· Synthesis and surface modifications of nanoparticles for cancer detection and therapy

· Advanced metrology at the nanoscale - characterization of nanoparticles, critical in the biomedical applications (size and size distribution, interparticle interactions, as well as interactions within human body environment). Comparison study by AFM/STM, DLS, SEM/TEM

Contact:

Prof. Jarosław Grobelny, DSc, PhD

Prof. Grzegorz Celichowski, DSc, PhD

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Research on tribochemical mechanisms, mainly in zinc, copper, nickel and antimony salts of O,O-diesters of dialkylo(arylo)dithiophosphoric acid and O,O,S-triesters of dialkylo(alkoxy)dithiophosphoric acid, in the friction of steel and ceramic materials.

Contact:

Stanecka-Badura, PhD

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Nanoparticles for biomedical applications

(nano-bio-technology research)

Research areas

The main idea of this work was based on introducing organo-phosphoric and thiophosphoric compounds into thin solid films obtained by sol-gel technique, as modifiers for improving their tribological properties. All films are deposited by dip-coating method on silicon, glass and metal substrates with carefully controlled thickness in the range of 20-500 nm. (3-aminpropyl)-triethoxysilane was used as a precursor in the sol-gel process of obtaining aminosilica films. Amine chemical group present in these films plays a “chemical anchor” role for a wide range of modifiers. Chemical changes in the sol-gel films, during all steps of post-treatments and modifications, were monitored by FT-IR spectroscopy and SIMS spectrometry. Topographies of modified surfaces were imaged using the atomic force microscopy (AFM). As the result of these modifications, significant improvement of frictional properties was observed. Friction coefficient in no lubrication friction reaches as low the value as 0,03.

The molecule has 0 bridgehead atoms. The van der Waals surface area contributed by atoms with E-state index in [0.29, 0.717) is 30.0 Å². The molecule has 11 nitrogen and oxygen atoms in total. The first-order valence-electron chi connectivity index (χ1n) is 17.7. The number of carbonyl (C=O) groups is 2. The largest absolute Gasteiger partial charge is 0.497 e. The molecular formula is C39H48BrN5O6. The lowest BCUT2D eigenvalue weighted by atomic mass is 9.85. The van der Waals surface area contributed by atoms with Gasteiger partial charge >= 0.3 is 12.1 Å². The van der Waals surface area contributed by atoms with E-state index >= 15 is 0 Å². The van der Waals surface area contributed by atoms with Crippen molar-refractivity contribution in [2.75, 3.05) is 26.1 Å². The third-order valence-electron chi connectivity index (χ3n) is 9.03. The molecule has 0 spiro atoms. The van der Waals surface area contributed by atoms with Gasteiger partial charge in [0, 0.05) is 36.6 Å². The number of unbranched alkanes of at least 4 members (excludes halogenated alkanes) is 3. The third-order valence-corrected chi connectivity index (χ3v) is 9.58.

Contact

Prof. Grzegorz Celichowski, DSc, PhD

Functionalization of sol-gel thin films for tribological applications

Research focused on various aspects of sol-gel chemistry, including synthesis and characterization of nano-objects (nanotubes, nanoparticles) and thin ceramic layers.

Thin films and thin coatings deposited on such substrates like silicon, glass and metals are particularly in the center of interests. Research covers the influence of porosity, surface modification and the presence of nanophase dispersed in the coating, on the physicochemical properties of the coating. The influence of these parameters on tribological properties is also measured in micro- and nano– scale.

The following materials and their composites are investigated: silica, alumina, zirconia, vanadia but particularly titania, due to its multipurpose applications and properties.

 

Contact

Ireneusz Piwoński, DSc, PhD

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Study of relations between superhydrophobic structure components—their chemical constitution and topography—and ice adhesion. Adhesion of ice to a surface is related to surface hydrophobic properties, thus an important part of the research is the influence of surface structure components on its wetting by water. Of particular interest is the transition between partial wetting (Cassie) mode and fully wetted (Wenzel) state on superhydrophobic surfaces